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Late for Work 2/3: Ravens Open With Second-Best Super Bowl LV Odds 


Ravens Right Behind Chiefs As Favorites to Win Super Bowl LV

Patrick Mahomes' MVP campaign fell short of a Lombardi Trophy in his second season. One year later, the Kansas City Chiefs beat the San Francisco 49ers, 31-20, to win Super Bowl LIV.

Lamar Jackson won the MVP in his second season after the Ravens' season ended in disappointment. What's next is unknown, but there's plenty of reason to believe Jackson could find himself in the same position as Mahomes in Super Bowl LV.

"It starts with a 23-year-old quarterback who was arguably the NFL's most dynamic playmaker this season and still has room for growth," The Athletic's Jeff Zrebiec wrote. "Every Ravens offensive starter is under contract for at least one more year. The secondary, the strength of the defense, could lose a player or two and yet it still would be considered one of the top defensive backfields in the NFL. To this point, the Ravens haven't lost a single coordinator or position coach from a staff that led the team to a 14-2 record. [Eric] DeCosta has more cap space at this disposal than the Ravens have had in years and a few extra draft picks in the middle rounds, where the front office and scouting staff has a history of finding key contributors."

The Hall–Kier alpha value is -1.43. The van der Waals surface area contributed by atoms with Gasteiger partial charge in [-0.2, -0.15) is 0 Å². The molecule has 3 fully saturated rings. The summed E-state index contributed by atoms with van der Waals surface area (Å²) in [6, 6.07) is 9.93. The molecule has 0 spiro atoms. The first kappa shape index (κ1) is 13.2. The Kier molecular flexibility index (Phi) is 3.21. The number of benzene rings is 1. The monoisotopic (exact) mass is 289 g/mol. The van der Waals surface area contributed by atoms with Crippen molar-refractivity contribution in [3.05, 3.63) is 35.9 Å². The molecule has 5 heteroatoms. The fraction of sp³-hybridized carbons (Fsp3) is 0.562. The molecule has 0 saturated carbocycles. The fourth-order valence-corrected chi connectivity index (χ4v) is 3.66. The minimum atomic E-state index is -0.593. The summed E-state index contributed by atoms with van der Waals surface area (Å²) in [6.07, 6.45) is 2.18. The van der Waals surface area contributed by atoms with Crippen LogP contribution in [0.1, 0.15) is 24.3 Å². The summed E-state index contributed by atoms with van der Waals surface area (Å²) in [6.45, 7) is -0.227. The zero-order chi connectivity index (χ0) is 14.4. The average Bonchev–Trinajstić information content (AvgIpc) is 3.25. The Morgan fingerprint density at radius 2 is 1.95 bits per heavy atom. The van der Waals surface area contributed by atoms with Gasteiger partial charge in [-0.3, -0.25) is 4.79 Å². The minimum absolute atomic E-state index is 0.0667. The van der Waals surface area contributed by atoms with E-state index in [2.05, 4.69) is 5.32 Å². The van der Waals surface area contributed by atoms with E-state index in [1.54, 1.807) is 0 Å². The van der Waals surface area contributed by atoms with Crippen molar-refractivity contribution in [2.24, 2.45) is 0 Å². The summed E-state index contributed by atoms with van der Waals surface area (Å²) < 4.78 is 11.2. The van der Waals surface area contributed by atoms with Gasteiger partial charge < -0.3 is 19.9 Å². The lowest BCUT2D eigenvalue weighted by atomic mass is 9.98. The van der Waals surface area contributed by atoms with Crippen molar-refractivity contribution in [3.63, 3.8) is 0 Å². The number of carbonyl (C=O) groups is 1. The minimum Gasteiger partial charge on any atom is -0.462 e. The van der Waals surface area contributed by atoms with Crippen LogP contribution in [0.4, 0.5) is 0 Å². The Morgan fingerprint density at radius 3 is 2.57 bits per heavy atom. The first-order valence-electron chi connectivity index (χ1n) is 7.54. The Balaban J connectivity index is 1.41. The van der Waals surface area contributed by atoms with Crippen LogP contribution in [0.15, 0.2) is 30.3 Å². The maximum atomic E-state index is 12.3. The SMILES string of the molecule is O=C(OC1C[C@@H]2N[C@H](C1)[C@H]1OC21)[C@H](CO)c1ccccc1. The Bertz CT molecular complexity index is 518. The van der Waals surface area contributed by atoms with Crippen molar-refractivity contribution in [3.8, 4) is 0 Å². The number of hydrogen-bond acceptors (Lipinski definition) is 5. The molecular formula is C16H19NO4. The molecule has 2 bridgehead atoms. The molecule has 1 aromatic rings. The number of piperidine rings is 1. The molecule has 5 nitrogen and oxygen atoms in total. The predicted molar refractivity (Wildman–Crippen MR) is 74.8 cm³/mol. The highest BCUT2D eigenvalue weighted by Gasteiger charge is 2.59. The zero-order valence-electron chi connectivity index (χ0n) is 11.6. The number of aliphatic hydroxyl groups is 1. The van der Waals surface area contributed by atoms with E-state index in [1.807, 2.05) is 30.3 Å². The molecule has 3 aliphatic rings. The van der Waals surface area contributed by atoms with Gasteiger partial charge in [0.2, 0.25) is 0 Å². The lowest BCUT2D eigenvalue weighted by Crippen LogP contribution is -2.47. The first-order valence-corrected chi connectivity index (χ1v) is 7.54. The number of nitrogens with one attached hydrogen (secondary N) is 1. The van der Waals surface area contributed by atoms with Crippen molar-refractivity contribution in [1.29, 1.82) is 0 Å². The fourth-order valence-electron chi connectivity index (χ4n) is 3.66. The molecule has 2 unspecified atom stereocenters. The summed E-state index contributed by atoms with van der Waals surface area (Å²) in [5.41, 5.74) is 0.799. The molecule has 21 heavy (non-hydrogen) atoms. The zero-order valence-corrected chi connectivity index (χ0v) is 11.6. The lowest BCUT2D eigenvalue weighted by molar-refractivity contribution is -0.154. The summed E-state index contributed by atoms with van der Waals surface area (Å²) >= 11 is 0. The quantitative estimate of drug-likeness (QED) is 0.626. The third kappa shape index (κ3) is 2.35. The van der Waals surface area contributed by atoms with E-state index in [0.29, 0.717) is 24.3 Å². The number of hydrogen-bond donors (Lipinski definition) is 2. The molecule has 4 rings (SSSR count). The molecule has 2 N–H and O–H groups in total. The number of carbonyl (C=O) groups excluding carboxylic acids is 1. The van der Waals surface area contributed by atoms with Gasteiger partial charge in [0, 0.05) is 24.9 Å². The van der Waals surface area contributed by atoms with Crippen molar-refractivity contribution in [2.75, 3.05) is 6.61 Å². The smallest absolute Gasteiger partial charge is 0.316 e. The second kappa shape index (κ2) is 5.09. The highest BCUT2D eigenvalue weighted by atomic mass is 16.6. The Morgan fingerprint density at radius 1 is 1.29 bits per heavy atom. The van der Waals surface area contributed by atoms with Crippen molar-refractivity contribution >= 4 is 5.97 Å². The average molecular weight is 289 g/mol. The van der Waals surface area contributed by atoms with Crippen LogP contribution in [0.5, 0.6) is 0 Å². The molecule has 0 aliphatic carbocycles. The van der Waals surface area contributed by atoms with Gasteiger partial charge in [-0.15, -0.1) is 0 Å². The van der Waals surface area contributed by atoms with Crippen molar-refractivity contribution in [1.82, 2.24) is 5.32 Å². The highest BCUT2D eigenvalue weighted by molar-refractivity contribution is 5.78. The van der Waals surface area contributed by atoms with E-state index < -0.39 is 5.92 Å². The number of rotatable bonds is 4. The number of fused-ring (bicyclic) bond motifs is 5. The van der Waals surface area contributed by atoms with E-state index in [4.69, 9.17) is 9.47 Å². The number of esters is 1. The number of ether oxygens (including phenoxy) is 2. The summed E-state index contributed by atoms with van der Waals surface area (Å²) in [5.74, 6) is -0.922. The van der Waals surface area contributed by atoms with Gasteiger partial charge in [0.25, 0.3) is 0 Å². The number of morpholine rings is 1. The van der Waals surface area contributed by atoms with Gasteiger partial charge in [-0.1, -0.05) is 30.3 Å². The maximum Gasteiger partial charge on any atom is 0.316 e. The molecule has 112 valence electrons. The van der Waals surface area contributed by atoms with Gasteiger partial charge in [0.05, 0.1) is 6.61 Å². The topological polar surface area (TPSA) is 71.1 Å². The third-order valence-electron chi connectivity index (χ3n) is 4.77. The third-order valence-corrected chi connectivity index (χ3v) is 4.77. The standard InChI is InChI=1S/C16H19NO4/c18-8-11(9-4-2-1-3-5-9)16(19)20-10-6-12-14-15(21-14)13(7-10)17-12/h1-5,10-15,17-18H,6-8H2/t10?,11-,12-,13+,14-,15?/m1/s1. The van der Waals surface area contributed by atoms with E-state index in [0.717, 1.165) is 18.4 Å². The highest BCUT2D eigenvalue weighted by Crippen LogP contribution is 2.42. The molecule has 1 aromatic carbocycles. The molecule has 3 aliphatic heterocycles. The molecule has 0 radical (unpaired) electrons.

It's no surprise two of the NFL's brightest young quarterbacks are here to stay, and Vegas agrees. 

Kansas City (6/1) has the best odds to repeat as Super Bowl champions next season, but the Ravens (7/1) aren't far behind with the second-best odds. Other sportsbooks have the Chiefs, Ravens, and 49ers as co-favorites (7/1) to win it all.